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Analysis of Al diffusion processes in TiN barrier layers for the application in silicon solar cell metallization

: Kumm, J.; Samadi, H.; Chacko, R.V.; Hartmann, P.; Wolf, A.


Journal of applied physics 120 (2016), Nr.2, Art. 025304, 10 S.
ISSN: 0021-8979
ISSN: 1089-7550
Fraunhofer ISE ()
PV Produktionstechnologie und Qualitätssicherung; Photovoltaik; Silicium-Photovoltaik; Kontaktierung und Strukturierung; metallization; TiN; barrier; soldering; Al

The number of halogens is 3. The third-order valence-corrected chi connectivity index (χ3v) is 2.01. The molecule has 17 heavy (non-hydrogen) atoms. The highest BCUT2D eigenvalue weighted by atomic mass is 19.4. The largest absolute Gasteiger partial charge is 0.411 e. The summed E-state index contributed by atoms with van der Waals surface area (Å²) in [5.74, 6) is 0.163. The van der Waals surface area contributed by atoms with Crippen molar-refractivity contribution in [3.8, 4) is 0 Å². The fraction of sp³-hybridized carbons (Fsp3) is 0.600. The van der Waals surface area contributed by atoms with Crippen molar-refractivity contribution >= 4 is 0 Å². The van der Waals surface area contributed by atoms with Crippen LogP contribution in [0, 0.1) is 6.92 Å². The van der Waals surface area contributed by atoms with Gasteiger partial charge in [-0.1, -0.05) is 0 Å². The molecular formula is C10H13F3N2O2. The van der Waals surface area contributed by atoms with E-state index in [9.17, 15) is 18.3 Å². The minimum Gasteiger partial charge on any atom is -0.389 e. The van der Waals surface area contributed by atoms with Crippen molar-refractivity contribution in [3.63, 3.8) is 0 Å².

An evaporated Al layer is known as an excellent rear metallization for highly efficient solar cells, but suffers from incompatibility with a common solder process. To enable solar cell-interconnection and module integration, in this work the Al layer is complemented with a solder stack of TiN/Ti/Ag or TiN/NiV/Ag, in which the TiN layer acts as an Al diffusion barrier. X-ray photoelectron spectroscopy measurements prove that diffusion of Al through the stack and the formation of an Al 2O3 layer on the stack's surface are responsible for a loss of solderability after a strong post-metallization anneal, which is often mandatory to improve contact resistance and passivation quality. An optimization of the reactive TiN sputter process results in a densification of the TiN layer, which improves its barrier quality against Al diffusion. However, measurements with X-ray diffraction and scanning electron microscopy show that small grains with vertical grain boundaries persist, which still offer fast diffusion paths. Therefore, the concept of stuffing is introduced. By incorporating oxygen into the grain boundaries of the sputtered TiN layer, Al diffusion is strongly reduced as confirmed by secondary ion mass spectroscopy profiles. A quantitative analysis reveals a one order of magnitude lower Al diffusion coefficient for stuffed TiN layers. This metallization system maintains its solderability even after strong post-metallization annealing at 425 °C for 15 min. This paper thus presents an industrially feasible, conventionally solderable, and long-term stable metallization scheme for highly efficient silicon solar cells.